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Texas Immigration Statistics by EndlessHallway


									Publication Number: M1849

Publication Title: Manifests of Alien Arrivals at Yseleta, Texas, 1924-1954

Date Published: 1997



On the 7 rolls of this microfilm publication, Ml849, are reproduced over 13,000
manifests and other records of alien arrivals at Yseleta, Texas, from July 1924-
1954. A few U.S. citizen arrivals and records of exclusion from entry are also
included. The records are arranged in three separate record series: (1) Statistical
and Permanent Manifests, July 1, 1924-July 27, 1952; (2) Manifests of Aliens
Admitted for Temporary Visits, 1924-1954; and (3) Applications for Nonresident
Alien's Border Crossing Identification Cards made before December 24, 1952.
These records are part of the Records of the Immigration and Naturalization
Service, Record Group (RG) 85.


Early records relating to immigration originated in regional customhouses. The
U.S. Customs Service conducted its business by designating collection districts.
Each district had a headquarters port with a customhouse and a collector of
customs, the chief officer of the district. An act of March 2, 1819 (3 Stat. 489)
required the captain or master of a vessel arriving at a port in the United States or
any of its territories from a foreign country to submit a list of passengers to the
collector of customs. The act also required that the collector submit a quarterly
report or abstract, consisting of copies of passenger lists, to the Secretary of State,
who was required to submit such information at each session of Congress. After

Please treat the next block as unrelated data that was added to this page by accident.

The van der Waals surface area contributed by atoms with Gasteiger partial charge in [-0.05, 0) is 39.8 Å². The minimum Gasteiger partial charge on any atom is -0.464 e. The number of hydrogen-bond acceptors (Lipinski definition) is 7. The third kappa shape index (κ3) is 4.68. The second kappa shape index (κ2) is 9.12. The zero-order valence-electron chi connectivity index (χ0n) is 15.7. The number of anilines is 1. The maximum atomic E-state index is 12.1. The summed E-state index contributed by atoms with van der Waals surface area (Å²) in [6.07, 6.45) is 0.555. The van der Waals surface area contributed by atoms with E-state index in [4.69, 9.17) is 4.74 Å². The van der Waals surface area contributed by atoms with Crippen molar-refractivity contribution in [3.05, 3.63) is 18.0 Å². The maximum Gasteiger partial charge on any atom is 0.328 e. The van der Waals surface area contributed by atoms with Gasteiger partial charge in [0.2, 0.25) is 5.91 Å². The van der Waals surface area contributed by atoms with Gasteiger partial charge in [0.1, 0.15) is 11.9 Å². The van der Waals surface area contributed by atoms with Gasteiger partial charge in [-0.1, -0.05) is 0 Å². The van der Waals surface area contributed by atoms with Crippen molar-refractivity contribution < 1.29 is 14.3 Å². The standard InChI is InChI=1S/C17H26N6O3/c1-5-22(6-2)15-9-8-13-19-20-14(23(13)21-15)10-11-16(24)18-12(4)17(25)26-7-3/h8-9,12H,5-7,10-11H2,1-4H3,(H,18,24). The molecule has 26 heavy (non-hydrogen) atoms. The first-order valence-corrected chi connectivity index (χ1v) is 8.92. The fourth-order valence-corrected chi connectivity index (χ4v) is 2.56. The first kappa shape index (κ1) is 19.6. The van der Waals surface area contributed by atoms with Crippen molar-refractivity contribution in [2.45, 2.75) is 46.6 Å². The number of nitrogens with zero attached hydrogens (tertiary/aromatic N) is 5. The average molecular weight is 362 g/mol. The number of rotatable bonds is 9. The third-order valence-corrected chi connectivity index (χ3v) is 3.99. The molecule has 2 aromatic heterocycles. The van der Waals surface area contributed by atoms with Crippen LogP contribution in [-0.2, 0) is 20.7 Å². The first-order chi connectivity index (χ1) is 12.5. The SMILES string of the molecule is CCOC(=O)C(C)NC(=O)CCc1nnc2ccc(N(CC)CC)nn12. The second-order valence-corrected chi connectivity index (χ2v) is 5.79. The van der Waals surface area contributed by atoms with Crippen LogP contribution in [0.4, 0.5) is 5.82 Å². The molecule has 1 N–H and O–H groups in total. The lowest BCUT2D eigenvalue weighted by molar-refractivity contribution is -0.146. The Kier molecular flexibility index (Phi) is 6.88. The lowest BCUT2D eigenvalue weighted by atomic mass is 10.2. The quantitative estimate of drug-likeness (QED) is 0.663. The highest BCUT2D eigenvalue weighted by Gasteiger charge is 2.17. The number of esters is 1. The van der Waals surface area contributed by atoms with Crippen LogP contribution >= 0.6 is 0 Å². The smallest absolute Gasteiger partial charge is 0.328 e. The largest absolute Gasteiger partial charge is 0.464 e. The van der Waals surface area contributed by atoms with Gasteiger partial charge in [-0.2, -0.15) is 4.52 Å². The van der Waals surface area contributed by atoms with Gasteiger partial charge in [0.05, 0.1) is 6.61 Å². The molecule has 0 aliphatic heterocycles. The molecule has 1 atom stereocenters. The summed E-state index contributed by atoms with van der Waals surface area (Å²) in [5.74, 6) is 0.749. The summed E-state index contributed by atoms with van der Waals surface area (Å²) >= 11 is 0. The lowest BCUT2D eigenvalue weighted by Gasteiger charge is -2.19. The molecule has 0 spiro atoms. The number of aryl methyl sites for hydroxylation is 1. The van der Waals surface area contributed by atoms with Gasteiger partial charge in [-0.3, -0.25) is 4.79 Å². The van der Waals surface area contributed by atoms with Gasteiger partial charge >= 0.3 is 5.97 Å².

1874, collectors forwarded only statistical reports to the Treasury Department.
The lists themselves were retained by the collector of customs. Customs records
were maintained primarily for statistical purposes.

On August 3, 1882, Congress passed the first Federal law regulating immigration
(22 Stat. 214-215); the Secretary of the Treasury had general supervision over it
between 1882 and 1891. The Office of Superintendent of Immigration in the
Department of the Treasury was established under an act of March 3, 1891 (26
Stat. 1085), and was later designated a bureau in 1895 with responsibility for
administering the alien contract-labor laws. In 1900 administration of the
Chinese-exclusion laws was added. Initially the Bureau retained the same
administrative structure of ports of entry that the Customs Service had used. By
the turn of the century it began to designate its own immigration districts, the
numbers and boundaries of which changed over the years. In 1903 the Bureau
became part of the Department of Commerce and Labor; its name was changed to
the Bureau of Immigration and Naturalization when functions relating to
naturalization were added in 1906. In 1933 the functions were transferred to the
Department of Labor and became the responsibility of the newly formed
Immigration and Naturalization Service (INS). Under President Roosevelt's
Reorganization Plan V of 1940, the INS was moved to the Department, of Justice.

Keeping statistics on alien arrivals at U.S. land borders was not required by early
immigration acts. Thus, the statistical treatment of Canadian and Mexican border
immigrants at times has differed from that of other immigrants. When records of
arrivals began to be kept at the Canadian border in 1895 and at the Mexican
border, ca. 1906, the immigration authorities found it impractical to collect arrival
information on lists as they did for ship passengers. Therefore, separate cards or
"card manifests" for each person were used instead. These cards contained the
same information as that collected on the traditional ship passenger arrival lists,
such as full name, age, sex, marital status, occupation, point of arrival in the
United States, and final destination.

An act of March 2, 1929 (45 Stat. 1512), which became effective July 1, 1929,
and was amended on August 7, 1939 (53 Stat. 1243), allowed a record of lawful